What is Leadership?

Challenges in Defining “Leadership”

There are seeming as many definitions of “leadership” as there are scholars of leadership. Watts pulls out nine definitions to start his presentation – ranging from “‘Leadership is influence – nothing more, nothing less’ – John Maxwell” (Watts, 2018, p.4) to “‘Leadership is getting people to do what everyone else knows is the right thing to do, but who do not have the self-confidence to act on their own!’ Kevin Gazzara, senior partner Magna Leadership Solutions.” (Watts, 2018, p.4) on the same slide. There are similarities in the definitions – such as the concept of convincing people to perform tasks – as well as significant differences – such as Gazzara’s definition containing the concept of “the right thing to do.” In contrast, Maxwell is decidedly silent and dismisses any moral compass in his definition.

Day and Antonakis note that most scholars would concur that “…leadership can be defined in terms of (a) an influencing process – and its resultant outcomes – that occurs between a leader and followers and (b) how this influencing process is explained by the leader’s dispositional characteristics and behaviors, follower perceptions and attributions of the leader, and the context in which the influencing process occurs.” (Day & Antonakis, 2012, p.5)

Day and Antonakis discuss the need to differentiate leadership, with its persuasive elements, from raw power or managerial skill. Both elements are potentially contained within the concept of leadership, as the leader may have expressive power and managerial ability. However, the thought is that leadership transcends both power and management to a more holistic view of “mission accomplishment,” – including aligning strategy and resources with group dynamics and abilities to “maximize the use of group members’ abilities and help resolve problems and conflicts in a group.” (Day & Antonakis, 2012, p. 6)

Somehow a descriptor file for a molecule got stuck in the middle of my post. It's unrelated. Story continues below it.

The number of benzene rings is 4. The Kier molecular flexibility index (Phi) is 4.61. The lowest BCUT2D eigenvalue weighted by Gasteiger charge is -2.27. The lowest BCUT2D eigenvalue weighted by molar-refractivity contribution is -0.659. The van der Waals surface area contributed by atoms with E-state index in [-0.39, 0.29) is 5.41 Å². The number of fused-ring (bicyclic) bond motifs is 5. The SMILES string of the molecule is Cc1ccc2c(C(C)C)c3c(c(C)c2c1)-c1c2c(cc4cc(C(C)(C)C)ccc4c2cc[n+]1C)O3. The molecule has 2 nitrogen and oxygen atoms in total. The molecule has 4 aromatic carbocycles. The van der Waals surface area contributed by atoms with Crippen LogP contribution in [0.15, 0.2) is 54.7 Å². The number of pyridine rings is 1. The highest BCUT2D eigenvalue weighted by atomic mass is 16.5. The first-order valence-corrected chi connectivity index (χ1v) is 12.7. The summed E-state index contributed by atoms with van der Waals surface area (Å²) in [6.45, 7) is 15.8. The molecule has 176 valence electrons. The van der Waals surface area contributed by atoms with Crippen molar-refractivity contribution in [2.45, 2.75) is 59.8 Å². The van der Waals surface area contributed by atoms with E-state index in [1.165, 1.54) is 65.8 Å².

The definition of leadership put forward by Burns is perhaps the most instructive. “…I define leadership as leaders inducing followers to act for certain goals that represent the values and the motivations – the wants and needs, the aspirations and expectations – of both leaders and followers” (Burns, 2010, p. 19). Burns strikes at the heart of leadership in covering several key elements – namely: “inducing,” “act,” “values and motivations,” “wants and needs,” “aspirations and expectations” and “both leaders and followers.”

Taking each of these elements in turn, “inducing” is applying persuasive power to cause someone to do something. That persuasive power is implied as psychological power in the definition instead of physical power. Many leaders throughout history have coupled their persuasive psychological power with physical elements. Whether discussing Julius Caesar’s leadership or Osama bin Laden within the political realm, military or law enforcement elements often assist with inducing behavior if the power of persuasion fails.

“Act” being part of the definition is a critical component. Mere influence without action is impotent leadership. The leader is called to drive action by the followers to some tangible result. While some of the definitions noted in Watts’ PowerPoint do not include this element, leadership requires action on the part of followers to be effective. It is a critical component of the definition.

The components: “values and motivations,” “wants and needs,” and “aspirations and expectations” are all related, and Burns ties them together in a series. They generally refer to the “why” of followership and leadership. The definition of leadership includes not only action but also a motivation for action. The induction of action requires motivation. Again, that motivation may be the need or want to avoid pain in a case of force-based leadership or maybe as aspirational as self-actualization on the part of the leader and follower, which may be found in some political, social, and religious environments. Invoking a framework that may be best explored using Maslow’s Hierarchy of Needs, the “why” of leadership –particularly within the group – may play heavily to Maslow’s need for “Belongingness” – the ability to be part of a group and a drive toward self-actualization through a common purpose.